Author + information
- Received December 23, 2019
- Revision received April 2, 2020
- Accepted April 3, 2020
- Published online May 18, 2020.
- Mohamed A. Omer, MD, MSa,
- Jeffrey M. Tyler, MDb,
- Timothy D. Henry, MDc,
- Ross Garberich, MS, MBAa,
- Scott W. Sharkey, MDa,
- Christian W. Schmidt, MSa,
- Jason T. Henry, MDa,
- Peter Eckman, MDa,
- Michael Megaly, MDa,
- Emmanouil S. Brilakis, MD, PhDa,
- Ivan Chavez, MDa,
- Nicholas Burke, MDa,
- Mario Gössl, MD, PhDa,
- Michael Mooney, MDa,
- Paul Sorajja, MDa,
- Jay H. Traverse, MDa,
- Yale Wang, MDa,
- Katarzyna Hryniewicz, MDa and
- Santiago Garcia, MDa,∗ ()
- aMinneapolis Heart Institute Foundation, Abbott Northwestern Hospital, Minneapolis, Minnesota
- bDepartment of Cardiology, Cedars-Sinai Smidt Heart Institute, Los Angeles, California
- cLindner Center for Research and Education, Christ Hospital, Cincinnati, Ohio
- ↵∗Address for correspondence:
Dr. Santiago Garcia, Minneapolis Heart Institute, 920 East 28th Street (Suite #300), Minneapolis, Minnesota 55407.
Objectives This study sought to compare the clinical characteristics and long-term outcomes of patients with ST-segment elevation myocardial infarction (STEMI) with and without cardiogenic shock (CS) or cardiac arrest (CA) before percutaneous coronary intervention (PCI).
Background Patients with STEMI complicated by CS or CA are underrepresented in STEMI registries.
Methods Consecutive patients with STEMI or new left bundle branch block within 24 h of symptom onset were included in a regional STEMI program comprising a PCI center (Minneapolis Heart Institute at Abbott Northwestern Hospital), 11 hospitals <60 miles from PCI center (zone 1), and 19 hospitals 60 to 210 miles from PCI center (zone 2). No patients were excluded. Patients were stratified based on the presence (+) or absence (–) of CS or CA before PCI. Patients with CA were further classified based on initial rhythm. Primary outcomes were in-hospital and 5-year mortality.
Results Between March 2003 and December 2014, 4,511 STEMI patients were included in the regional program, including 398 (9%) with CS and 499 (11%) with CA. Hospital mortality was: CS+ and CA+, 44%; CS+ and CA–, 23%; CS– and CA+, 19%; and CS– and CA–, 2% (p < 0.001). The 5-year survival probability for CS+ and CA+ patients was 0.69 (95% confidence interval: 0.61 to 0.76) and 0.89 (95% confidence interval: 0.84 to 0.93), respectively (p < 0.01). Compared with patients with shockable rhythms, CA patients with nonshockable rhythms had significantly lower odds of survival at hospital discharge and at 5 years (both p < 0.001).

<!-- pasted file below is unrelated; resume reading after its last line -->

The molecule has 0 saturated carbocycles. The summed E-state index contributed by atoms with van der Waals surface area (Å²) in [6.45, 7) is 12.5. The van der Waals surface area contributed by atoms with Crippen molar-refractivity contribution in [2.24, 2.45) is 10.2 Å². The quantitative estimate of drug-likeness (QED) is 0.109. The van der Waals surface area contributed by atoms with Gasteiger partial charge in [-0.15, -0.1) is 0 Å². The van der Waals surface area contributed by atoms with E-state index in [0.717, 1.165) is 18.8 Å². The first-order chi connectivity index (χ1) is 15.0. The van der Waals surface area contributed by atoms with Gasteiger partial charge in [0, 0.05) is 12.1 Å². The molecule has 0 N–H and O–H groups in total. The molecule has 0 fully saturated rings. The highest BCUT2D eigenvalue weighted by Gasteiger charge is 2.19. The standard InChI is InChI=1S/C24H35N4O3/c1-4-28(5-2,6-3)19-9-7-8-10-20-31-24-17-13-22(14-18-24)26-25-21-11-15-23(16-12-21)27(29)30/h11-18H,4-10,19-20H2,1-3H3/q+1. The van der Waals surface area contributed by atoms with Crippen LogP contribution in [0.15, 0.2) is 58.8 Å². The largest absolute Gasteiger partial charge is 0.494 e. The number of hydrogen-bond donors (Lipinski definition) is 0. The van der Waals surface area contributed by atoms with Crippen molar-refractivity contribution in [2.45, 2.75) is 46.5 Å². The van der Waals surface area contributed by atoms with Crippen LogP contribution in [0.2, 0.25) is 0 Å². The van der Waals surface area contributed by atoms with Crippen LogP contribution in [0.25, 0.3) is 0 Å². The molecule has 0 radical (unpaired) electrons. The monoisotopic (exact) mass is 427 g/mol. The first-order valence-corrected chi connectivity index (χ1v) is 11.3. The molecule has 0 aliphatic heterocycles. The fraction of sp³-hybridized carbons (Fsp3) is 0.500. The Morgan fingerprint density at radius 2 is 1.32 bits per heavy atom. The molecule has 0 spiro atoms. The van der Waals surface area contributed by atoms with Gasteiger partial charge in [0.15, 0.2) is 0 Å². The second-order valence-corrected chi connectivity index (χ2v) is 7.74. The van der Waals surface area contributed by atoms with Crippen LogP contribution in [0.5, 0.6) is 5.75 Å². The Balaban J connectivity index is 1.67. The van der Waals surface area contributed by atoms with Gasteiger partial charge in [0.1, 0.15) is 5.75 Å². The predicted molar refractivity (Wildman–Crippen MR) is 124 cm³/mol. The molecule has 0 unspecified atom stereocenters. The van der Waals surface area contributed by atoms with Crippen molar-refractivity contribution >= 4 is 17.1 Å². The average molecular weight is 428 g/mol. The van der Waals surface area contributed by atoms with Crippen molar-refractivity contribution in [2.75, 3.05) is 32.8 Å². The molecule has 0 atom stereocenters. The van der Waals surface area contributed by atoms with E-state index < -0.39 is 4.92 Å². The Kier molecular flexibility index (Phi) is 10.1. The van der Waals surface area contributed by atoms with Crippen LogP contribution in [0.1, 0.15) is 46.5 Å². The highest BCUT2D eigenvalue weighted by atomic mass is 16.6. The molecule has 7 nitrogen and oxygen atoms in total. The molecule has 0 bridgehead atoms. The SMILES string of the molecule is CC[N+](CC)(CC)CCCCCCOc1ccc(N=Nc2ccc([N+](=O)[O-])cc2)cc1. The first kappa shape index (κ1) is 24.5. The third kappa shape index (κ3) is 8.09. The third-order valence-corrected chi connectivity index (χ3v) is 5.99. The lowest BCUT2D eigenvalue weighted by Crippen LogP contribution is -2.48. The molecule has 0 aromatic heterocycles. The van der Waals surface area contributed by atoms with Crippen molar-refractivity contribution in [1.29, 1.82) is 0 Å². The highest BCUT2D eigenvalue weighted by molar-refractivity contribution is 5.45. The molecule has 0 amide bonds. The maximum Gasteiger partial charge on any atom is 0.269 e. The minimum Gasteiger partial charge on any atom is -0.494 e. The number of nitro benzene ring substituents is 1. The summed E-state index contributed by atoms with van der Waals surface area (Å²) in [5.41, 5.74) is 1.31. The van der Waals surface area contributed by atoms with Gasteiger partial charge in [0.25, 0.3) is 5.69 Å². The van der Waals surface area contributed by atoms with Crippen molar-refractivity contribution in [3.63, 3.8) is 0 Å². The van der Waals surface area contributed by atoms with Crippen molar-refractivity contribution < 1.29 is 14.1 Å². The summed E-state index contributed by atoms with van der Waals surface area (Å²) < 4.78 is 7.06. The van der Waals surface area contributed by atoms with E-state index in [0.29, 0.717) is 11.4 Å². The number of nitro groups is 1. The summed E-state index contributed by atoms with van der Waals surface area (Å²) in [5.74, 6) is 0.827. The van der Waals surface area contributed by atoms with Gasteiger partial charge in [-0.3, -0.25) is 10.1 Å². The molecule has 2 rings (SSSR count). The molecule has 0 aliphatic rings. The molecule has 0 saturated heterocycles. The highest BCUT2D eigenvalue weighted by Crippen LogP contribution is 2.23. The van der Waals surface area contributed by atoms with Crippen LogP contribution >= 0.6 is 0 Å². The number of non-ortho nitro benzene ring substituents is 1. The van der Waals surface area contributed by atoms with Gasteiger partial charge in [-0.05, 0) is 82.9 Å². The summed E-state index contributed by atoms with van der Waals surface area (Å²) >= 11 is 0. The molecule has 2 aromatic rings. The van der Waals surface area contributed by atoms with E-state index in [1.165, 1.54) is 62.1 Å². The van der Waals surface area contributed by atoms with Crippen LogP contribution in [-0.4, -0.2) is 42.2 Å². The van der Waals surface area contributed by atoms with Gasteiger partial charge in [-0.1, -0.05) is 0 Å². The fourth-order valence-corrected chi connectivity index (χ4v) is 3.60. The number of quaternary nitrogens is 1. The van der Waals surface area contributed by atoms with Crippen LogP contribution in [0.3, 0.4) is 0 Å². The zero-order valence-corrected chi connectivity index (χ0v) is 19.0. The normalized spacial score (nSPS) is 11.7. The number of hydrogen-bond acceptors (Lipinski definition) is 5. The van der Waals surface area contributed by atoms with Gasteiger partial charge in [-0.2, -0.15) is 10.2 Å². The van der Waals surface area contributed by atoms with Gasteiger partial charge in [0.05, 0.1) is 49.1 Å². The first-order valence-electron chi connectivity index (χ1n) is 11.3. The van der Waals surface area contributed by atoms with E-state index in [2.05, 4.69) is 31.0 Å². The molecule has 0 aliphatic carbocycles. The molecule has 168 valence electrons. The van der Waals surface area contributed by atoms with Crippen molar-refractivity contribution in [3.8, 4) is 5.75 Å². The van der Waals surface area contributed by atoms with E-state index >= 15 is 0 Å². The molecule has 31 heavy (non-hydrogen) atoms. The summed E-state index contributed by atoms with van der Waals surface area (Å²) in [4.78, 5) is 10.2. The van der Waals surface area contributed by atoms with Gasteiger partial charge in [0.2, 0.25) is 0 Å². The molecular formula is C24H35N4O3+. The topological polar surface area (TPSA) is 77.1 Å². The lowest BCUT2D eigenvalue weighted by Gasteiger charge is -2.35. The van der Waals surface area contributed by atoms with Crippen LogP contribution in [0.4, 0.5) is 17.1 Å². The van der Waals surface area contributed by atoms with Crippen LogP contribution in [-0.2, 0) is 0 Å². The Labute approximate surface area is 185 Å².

Conclusions The combination of CS and CA significantly increases short-term mortality in patients with STEMI. After 5 years of follow-up, CS patients remained at high risk of fatal events, whereas the prognosis of CA patients was determined by initial rhythm at presentation.
The Regional STEMI program is supported by the Minneapolis Heart Institute Foundation and Allina Health. Dr. Eckman has served as a consultant for Abbott Vascular and Medtronic. Dr. Brilkais has served as a consultant for and received speaker honoraria from Biotronik, CSI, Cardiovascular Innovations, GE Healthcare, Infraredx, Abbott Vascular, Asahi, Boston Scientific, Elsevier, Somahlution, St. Jude Medical, Medtronic, Siemens, and Terumo; has received consulting honoraria from the American Heart Association (as the associate editor of Circulation); has received research support from Infraredx, Regeneron, Siemens, and Boston Scientific; and owns equity in MHI Ventures. Dr. Burke has served as a speaker for Opsens Medical; has served as a consultant for Abbott Vascular; and owns equity in Egg Medical and MHI Ventures. Dr. Gössl has served as a consultant for Abbott Vascular and has received research grant support from Edwards Lifesciences. Dr. Sorajja has received research grant support from Edwards Lifesciences, Boston Scientific, and Abbott Vascular; has served as a consultant for Edwards Lifesciences, Boston Scientific, Admedus, Gore, and Cardionomics, and Abbott Vascular; has served as a speaker for Edwards Lifesciences, Boston Scientific, and Abbott Vascular; and owns equity in Admedus. Dr. Garcia has served as a consultant for Edwards Lifesciences, Medtronic, and Abbott Vascular; and has received research grant support from Boston Scientific and Edwards Lifesciences. All other authors have reported that they have no relationships relevant to the contents of this paper to disclose.
The authors attest they are in compliance with human studies committees and animal welfare regulations of the authors’ institutions and Food and Drug Administration guidelines, including patient consent where appropriate. For more information, visit the JACC: Cardiovascular Interventions author instructions page.
- Received December 23, 2019.
- Revision received April 2, 2020.
- Accepted April 3, 2020.
- 2020 American College of Cardiology Foundation
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